Students face challenges every day, and not all those challenges are academic, that’s why Wintec has a Tuākana programme to support our ākonga (students) on a holistic level.
Tuākana literally translates to big brother/big sister. Our Tuākana provide non-academic support/mentoring in small flexible whānau groups for new ākonga navigating their first year of study.
Non-academic support focuses on whanaungatanga, establishing a sense of belonging and fostering a safe space for ākonga to come together, learn together, share together, and celebrate together.
Tuākana: Bottom left - Luke Caddy, top left - Raukawa Newton, top right - Liam McNally, bottom right - Sarah Taputu
Tuākana are experienced learners who understand the struggles and rewards of tertiary study and are committed to helping ākonga succeed. Tuākana are typically in their second year or above of study and have been recommended by their programme Tutors as having the attributes and characteristics needed to assist new ākonga.
We caught up with some of the new Tuākana this year to see why they wanted to get involved in the programme.
Liam McNally, second year physiotherapy student at our Rotokauri campus, said he found Tuākana sessions useful during his first year at Wintec so when he was asked to be a Tuākana at the beginning of his second year he said yes.
“The Tuākana in my first year did such a good job at helping me get through the year and provided me with heaps of support. I wanted to return the favour for the future levels and try to help them out just as my Tuākana did for me.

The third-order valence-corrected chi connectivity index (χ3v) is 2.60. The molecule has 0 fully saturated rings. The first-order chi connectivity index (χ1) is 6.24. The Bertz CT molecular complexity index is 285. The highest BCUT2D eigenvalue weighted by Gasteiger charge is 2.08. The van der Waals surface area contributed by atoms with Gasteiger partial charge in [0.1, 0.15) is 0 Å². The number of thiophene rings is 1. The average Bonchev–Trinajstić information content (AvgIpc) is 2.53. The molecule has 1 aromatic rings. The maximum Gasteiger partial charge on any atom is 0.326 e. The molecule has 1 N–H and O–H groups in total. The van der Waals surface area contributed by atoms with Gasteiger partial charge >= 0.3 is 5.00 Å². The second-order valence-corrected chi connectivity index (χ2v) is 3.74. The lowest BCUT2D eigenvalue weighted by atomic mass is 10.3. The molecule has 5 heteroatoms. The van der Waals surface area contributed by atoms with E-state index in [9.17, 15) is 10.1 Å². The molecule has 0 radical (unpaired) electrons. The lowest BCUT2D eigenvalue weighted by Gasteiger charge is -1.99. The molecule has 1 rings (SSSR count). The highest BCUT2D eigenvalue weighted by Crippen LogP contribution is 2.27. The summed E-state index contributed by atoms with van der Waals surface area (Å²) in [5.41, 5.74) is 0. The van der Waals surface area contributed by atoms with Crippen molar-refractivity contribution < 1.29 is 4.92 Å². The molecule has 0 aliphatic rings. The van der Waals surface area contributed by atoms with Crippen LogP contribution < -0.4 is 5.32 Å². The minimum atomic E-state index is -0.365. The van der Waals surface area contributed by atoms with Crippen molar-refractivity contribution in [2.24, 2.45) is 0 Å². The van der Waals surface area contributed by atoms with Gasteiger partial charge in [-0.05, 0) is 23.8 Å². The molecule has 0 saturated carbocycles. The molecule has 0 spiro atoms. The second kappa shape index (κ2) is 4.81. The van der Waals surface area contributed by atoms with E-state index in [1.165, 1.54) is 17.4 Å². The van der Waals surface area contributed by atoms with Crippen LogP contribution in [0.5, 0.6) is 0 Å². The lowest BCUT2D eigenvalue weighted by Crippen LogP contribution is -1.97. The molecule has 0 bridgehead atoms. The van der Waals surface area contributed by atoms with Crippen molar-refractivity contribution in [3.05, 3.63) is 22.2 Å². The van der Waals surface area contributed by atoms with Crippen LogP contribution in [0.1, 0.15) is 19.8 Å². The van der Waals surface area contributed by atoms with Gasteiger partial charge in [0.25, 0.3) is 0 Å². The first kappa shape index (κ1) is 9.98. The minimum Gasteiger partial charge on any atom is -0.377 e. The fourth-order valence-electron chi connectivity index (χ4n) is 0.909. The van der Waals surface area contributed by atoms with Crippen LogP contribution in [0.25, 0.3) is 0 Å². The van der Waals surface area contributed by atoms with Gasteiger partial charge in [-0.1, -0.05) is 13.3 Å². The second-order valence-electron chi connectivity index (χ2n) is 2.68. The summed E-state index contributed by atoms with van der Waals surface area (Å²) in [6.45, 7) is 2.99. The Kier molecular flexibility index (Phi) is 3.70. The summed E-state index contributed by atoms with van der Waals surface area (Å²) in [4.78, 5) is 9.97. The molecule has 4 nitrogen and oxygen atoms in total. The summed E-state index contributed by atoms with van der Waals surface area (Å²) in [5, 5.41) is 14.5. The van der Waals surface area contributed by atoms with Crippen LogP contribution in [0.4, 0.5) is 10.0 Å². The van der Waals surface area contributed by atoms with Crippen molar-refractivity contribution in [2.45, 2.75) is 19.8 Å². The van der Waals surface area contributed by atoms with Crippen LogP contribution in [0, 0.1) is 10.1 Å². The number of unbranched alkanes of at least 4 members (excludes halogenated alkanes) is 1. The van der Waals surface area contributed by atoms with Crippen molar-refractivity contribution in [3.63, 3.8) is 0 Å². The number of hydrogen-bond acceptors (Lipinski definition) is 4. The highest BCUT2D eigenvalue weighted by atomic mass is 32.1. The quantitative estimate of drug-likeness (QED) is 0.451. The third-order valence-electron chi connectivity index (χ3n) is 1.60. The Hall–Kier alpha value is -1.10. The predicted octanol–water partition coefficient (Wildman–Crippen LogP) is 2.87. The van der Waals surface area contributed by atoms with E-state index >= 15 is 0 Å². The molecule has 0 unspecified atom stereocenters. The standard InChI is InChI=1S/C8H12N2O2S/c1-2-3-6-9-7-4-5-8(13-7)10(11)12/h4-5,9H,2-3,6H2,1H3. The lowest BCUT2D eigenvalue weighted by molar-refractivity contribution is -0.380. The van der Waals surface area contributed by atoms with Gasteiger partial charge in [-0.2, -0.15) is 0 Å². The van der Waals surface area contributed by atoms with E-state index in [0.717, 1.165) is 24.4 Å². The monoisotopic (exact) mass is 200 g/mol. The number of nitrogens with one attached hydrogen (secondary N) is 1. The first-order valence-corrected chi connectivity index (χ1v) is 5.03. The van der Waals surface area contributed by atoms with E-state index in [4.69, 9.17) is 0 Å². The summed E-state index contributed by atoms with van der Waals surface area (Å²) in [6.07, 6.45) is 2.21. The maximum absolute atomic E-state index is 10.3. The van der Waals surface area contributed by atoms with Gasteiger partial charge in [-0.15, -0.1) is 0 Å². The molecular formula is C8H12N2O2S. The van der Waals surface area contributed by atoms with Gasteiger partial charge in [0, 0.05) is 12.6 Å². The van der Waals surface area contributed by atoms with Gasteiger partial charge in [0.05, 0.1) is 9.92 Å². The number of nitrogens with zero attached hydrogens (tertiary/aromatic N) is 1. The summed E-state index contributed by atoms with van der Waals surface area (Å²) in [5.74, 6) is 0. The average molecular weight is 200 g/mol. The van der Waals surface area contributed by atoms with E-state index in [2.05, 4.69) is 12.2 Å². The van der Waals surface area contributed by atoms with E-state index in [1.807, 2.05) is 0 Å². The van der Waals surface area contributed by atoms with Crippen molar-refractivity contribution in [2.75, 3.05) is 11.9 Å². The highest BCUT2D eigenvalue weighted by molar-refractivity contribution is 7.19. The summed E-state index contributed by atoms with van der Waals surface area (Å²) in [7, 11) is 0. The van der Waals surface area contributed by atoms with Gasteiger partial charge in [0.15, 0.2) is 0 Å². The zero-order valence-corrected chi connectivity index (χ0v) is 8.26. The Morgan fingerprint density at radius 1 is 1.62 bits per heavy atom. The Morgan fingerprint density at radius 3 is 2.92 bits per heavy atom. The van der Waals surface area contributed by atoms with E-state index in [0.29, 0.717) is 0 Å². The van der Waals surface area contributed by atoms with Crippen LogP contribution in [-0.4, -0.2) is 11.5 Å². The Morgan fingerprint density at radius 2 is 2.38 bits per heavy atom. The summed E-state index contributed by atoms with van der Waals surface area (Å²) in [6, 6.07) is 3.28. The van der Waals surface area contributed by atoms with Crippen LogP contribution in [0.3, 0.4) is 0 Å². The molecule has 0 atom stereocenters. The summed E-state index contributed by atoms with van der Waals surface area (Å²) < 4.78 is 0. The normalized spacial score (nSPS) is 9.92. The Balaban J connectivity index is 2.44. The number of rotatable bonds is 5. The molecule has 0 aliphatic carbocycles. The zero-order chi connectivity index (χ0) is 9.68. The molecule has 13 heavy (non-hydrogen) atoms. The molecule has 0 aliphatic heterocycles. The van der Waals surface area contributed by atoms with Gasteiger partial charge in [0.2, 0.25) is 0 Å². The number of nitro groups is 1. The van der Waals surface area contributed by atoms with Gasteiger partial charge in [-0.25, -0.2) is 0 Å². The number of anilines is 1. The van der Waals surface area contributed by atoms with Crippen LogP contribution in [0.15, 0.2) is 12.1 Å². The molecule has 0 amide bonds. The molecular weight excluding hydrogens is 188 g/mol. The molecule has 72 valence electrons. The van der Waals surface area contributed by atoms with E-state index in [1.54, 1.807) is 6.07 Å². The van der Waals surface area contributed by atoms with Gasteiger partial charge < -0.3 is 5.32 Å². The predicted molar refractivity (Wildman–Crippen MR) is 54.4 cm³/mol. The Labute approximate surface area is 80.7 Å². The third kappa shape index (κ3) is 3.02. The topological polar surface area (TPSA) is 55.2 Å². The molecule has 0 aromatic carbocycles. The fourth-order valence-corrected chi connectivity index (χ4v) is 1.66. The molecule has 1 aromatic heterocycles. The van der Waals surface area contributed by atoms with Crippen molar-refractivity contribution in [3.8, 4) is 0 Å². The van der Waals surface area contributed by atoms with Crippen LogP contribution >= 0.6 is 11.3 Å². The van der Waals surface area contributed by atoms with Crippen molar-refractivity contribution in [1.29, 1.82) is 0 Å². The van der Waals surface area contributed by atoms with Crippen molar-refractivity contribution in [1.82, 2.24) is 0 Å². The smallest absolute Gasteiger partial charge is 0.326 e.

“To me Tuākana means having a group of people who come together to have discussions about anything. I enjoy trying to help my fellow students to the best of my ability whether it be with assignments, content, concerns with approaching assignments/content etc, or even just having a chat about our days. I hope to be an approachable figure that Teina feel like they could come ask me for help or have some banter with me.”
McNally has always been interested in physiotherapy as he said he was always going to see the physio when he was at school. He plays a lot of sport will watch and following anything from NBA basketball to NRL Warriors (with everything in between).
“If I’m not watching or participating in sport, I’m usually doing some sort of hike, day walk, beach or snow trip. Fun fact: I coach Special Olympics football,” McNally said.